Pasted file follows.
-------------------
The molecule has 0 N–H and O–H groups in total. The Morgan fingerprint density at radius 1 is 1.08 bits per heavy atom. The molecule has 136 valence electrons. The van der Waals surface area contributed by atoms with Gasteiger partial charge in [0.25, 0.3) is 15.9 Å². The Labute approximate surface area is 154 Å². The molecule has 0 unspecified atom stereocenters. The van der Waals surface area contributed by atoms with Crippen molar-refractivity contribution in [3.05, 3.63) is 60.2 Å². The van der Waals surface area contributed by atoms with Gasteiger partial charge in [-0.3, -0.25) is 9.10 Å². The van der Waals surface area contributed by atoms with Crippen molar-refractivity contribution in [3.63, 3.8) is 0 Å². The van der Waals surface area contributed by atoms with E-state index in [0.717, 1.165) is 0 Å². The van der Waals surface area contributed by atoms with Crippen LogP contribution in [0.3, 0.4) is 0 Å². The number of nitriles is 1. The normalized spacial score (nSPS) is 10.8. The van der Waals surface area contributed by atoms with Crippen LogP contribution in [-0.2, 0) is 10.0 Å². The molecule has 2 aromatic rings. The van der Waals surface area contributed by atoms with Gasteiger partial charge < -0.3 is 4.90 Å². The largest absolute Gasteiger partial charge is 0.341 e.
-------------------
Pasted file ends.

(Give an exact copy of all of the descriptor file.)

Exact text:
The molecule has 0 N–H and O–H groups in total. The Morgan fingerprint density at radius 1 is 1.08 bits per heavy atom. The molecule has 136 valence electrons. The van der Waals surface area contributed by atoms with Gasteiger partial charge in [0.25, 0.3) is 15.9 Å². The Labute approximate surface area is 154 Å². The molecule has 0 unspecified atom stereocenters. The van der Waals surface area contributed by atoms with Crippen molar-refractivity contribution in [3.05, 3.63) is 60.2 Å². The van der Waals surface area contributed by atoms with Gasteiger partial charge in [-0.3, -0.25) is 9.10 Å². The van der Waals surface area contributed by atoms with Crippen molar-refractivity contribution in [3.63, 3.8) is 0 Å². The van der Waals surface area contributed by atoms with E-state index in [0.717, 1.165) is 0 Å². The van der Waals surface area contributed by atoms with Crippen LogP contribution in [0.3, 0.4) is 0 Å². The number of nitriles is 1. The normalized spacial score (nSPS) is 10.8. The van der Waals surface area contributed by atoms with Crippen LogP contribution in [-0.2, 0) is 10.0 Å². The molecule has 2 aromatic rings. The van der Waals surface area contributed by atoms with Gasteiger partial charge < -0.3 is 4.90 Å². The largest absolute Gasteiger partial charge is 0.341 e.